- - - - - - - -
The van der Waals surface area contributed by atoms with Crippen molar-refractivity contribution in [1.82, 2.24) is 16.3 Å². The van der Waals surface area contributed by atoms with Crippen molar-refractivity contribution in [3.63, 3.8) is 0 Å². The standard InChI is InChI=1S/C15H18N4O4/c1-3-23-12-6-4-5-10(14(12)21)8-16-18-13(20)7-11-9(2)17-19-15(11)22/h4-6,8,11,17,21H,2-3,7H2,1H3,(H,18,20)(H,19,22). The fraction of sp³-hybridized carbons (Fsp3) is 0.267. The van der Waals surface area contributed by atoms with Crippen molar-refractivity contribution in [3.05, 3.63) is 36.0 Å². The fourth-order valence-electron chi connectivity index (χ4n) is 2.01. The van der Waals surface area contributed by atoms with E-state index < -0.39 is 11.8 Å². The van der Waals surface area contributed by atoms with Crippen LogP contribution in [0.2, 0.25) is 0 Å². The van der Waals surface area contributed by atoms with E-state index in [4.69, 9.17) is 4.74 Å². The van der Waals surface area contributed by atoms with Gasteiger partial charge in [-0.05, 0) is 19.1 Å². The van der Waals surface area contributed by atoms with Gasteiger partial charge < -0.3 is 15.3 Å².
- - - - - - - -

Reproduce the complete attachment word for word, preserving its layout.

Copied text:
The van der Waals surface area contributed by atoms with Crippen molar-refractivity contribution in [1.82, 2.24) is 16.3 Å². The van der Waals surface area contributed by atoms with Crippen molar-refractivity contribution in [3.63, 3.8) is 0 Å². The standard InChI is InChI=1S/C15H18N4O4/c1-3-23-12-6-4-5-10(14(12)21)8-16-18-13(20)7-11-9(2)17-19-15(11)22/h4-6,8,11,17,21H,2-3,7H2,1H3,(H,18,20)(H,19,22). The fraction of sp³-hybridized carbons (Fsp3) is 0.267. The van der Waals surface area contributed by atoms with Crippen molar-refractivity contribution in [3.05, 3.63) is 36.0 Å². The fourth-order valence-electron chi connectivity index (χ4n) is 2.01. The van der Waals surface area contributed by atoms with E-state index < -0.39 is 11.8 Å². The van der Waals surface area contributed by atoms with Crippen LogP contribution in [0.2, 0.25) is 0 Å². The van der Waals surface area contributed by atoms with E-state index in [4.69, 9.17) is 4.74 Å². The van der Waals surface area contributed by atoms with Gasteiger partial charge in [-0.05, 0) is 19.1 Å². The van der Waals surface area contributed by atoms with Gasteiger partial charge < -0.3 is 15.3 Å².